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Investment: Chiroscience deserves better

INVESTORS HAVE steered clear of biotechnology companies ever since the start of the British Biotech saga. The sorry spectacle of a drug stalwart being dragged down by allegations of malpractice has hoisted a huge "sell" signal over the whole sector. Share prices have plummeted as investors rushed for the exit.

This has been particularly harsh for companies such as Chiroscience, which yesterday reported a 21 per cent fall in its interim pre-tax loss to pounds 11.4m. The shares have fallen from a peak of 520p to just over 200p in less than two years.

But look at the facts. First, Chiroscience is only months away from the regulatory approval of a potential blockbuster, the local anaesthetic Chirocaine. The drug, to be marketed by Zeneca, is expected to net more than pounds 234m in sales over the next six years. Chiroscience has already received a pounds 15m up-front payment from Zeneca and will pocket more than 10 per cent of future sales.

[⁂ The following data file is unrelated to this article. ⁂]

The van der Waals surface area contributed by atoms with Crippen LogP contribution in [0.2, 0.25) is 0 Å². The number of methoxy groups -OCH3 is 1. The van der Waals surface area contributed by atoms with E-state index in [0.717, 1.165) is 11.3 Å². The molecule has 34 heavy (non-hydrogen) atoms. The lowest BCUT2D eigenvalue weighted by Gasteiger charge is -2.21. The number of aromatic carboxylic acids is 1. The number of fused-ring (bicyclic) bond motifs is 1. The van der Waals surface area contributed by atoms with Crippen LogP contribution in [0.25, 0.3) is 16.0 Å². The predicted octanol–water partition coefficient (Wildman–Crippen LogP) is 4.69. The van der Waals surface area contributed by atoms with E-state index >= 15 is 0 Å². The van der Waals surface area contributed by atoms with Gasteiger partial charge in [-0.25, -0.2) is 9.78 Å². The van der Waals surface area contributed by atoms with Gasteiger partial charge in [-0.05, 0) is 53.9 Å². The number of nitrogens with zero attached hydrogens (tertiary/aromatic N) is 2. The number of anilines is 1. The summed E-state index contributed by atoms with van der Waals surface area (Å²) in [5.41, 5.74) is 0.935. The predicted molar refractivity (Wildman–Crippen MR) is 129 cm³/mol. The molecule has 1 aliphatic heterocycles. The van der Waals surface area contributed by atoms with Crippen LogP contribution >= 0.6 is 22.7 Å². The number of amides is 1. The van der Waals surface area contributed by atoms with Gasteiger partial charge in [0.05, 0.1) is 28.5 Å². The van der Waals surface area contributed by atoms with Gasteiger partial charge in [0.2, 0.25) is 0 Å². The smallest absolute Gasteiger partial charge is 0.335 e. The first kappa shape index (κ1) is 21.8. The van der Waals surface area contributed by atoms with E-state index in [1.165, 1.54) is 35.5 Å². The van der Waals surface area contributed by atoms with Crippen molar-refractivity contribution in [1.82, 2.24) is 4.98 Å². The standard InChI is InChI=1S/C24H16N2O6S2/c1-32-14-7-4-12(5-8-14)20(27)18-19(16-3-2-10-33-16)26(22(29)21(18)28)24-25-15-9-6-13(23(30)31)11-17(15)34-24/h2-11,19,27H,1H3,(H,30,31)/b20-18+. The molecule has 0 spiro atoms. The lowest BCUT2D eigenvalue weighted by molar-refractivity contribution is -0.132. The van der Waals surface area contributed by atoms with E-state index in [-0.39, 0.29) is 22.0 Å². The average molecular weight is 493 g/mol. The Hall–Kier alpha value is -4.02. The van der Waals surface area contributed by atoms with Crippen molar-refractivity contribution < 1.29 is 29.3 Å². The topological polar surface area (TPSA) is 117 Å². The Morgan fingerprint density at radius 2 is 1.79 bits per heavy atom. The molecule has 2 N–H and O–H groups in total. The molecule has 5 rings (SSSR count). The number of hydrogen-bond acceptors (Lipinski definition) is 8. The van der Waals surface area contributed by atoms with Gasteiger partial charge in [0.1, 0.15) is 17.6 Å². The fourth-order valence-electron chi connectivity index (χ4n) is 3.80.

Second, Chiroscience has pounds 59m in cash, enough to last it until 2001 when it expects to post a profit - a rarity among biotech companies. Cash flow will also be boosted by Chirotech, the unit which produces the ingredients for other drug development companies. This means Chiroscience will not need to raise funds on the market at a time when few fund managers are willing to open their wallets. Also, the management's plan to link up with smaller companies will help Chiroscience to broaden its rather narrow drug portfolio.

Chiroscience's other main problem is a gap in its drug pipeline after Chirocaine, but the anaesthetic's sales should give a breathing space until the new compounds come along.

The shares rose 7 per cent to 243.5p yesterday as the market began to realise the company's potential. It is time to forget the sector's troubles and get in before it is too late. Buy.